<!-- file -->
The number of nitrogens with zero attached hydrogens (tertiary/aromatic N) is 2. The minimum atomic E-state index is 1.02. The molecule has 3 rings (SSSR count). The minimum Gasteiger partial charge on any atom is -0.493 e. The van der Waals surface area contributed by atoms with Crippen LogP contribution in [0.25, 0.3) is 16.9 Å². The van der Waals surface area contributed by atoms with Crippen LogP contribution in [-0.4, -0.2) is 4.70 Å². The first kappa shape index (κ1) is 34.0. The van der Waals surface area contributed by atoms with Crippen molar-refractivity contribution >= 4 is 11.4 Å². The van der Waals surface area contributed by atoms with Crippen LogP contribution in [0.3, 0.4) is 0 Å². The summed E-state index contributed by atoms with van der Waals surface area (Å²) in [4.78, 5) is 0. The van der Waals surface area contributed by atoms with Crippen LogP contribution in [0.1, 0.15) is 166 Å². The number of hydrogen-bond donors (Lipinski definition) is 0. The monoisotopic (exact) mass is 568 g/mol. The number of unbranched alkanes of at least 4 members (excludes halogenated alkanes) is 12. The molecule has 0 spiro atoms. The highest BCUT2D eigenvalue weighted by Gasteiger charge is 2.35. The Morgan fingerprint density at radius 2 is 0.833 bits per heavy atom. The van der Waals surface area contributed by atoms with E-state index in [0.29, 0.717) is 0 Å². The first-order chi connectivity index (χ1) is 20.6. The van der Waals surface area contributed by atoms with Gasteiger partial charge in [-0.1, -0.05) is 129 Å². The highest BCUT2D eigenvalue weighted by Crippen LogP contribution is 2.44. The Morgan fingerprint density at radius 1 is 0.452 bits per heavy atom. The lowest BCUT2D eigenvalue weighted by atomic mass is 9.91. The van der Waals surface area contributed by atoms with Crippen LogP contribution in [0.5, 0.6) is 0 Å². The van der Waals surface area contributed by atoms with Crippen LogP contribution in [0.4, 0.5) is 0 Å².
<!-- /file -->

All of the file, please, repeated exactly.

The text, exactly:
The number of nitrogens with zero attached hydrogens (tertiary/aromatic N) is 2. The minimum atomic E-state index is 1.02. The molecule has 3 rings (SSSR count). The minimum Gasteiger partial charge on any atom is -0.493 e. The van der Waals surface area contributed by atoms with Crippen LogP contribution in [0.25, 0.3) is 16.9 Å². The van der Waals surface area contributed by atoms with Crippen LogP contribution in [-0.4, -0.2) is 4.70 Å². The first kappa shape index (κ1) is 34.0. The van der Waals surface area contributed by atoms with Crippen molar-refractivity contribution >= 4 is 11.4 Å². The van der Waals surface area contributed by atoms with Crippen LogP contribution in [0.3, 0.4) is 0 Å². The summed E-state index contributed by atoms with van der Waals surface area (Å²) in [4.78, 5) is 0. The van der Waals surface area contributed by atoms with Crippen LogP contribution in [0.1, 0.15) is 166 Å². The number of hydrogen-bond donors (Lipinski definition) is 0. The monoisotopic (exact) mass is 568 g/mol. The number of unbranched alkanes of at least 4 members (excludes halogenated alkanes) is 12. The molecule has 0 spiro atoms. The highest BCUT2D eigenvalue weighted by Gasteiger charge is 2.35. The Morgan fingerprint density at radius 2 is 0.833 bits per heavy atom. The van der Waals surface area contributed by atoms with E-state index in [0.29, 0.717) is 0 Å². The first-order chi connectivity index (χ1) is 20.6. The van der Waals surface area contributed by atoms with Gasteiger partial charge in [-0.1, -0.05) is 129 Å². The highest BCUT2D eigenvalue weighted by Crippen LogP contribution is 2.44. The Morgan fingerprint density at radius 1 is 0.452 bits per heavy atom. The lowest BCUT2D eigenvalue weighted by atomic mass is 9.91. The van der Waals surface area contributed by atoms with Crippen LogP contribution in [0.5, 0.6) is 0 Å². The van der Waals surface area contributed by atoms with Crippen LogP contribution in [0.4, 0.5) is 0 Å².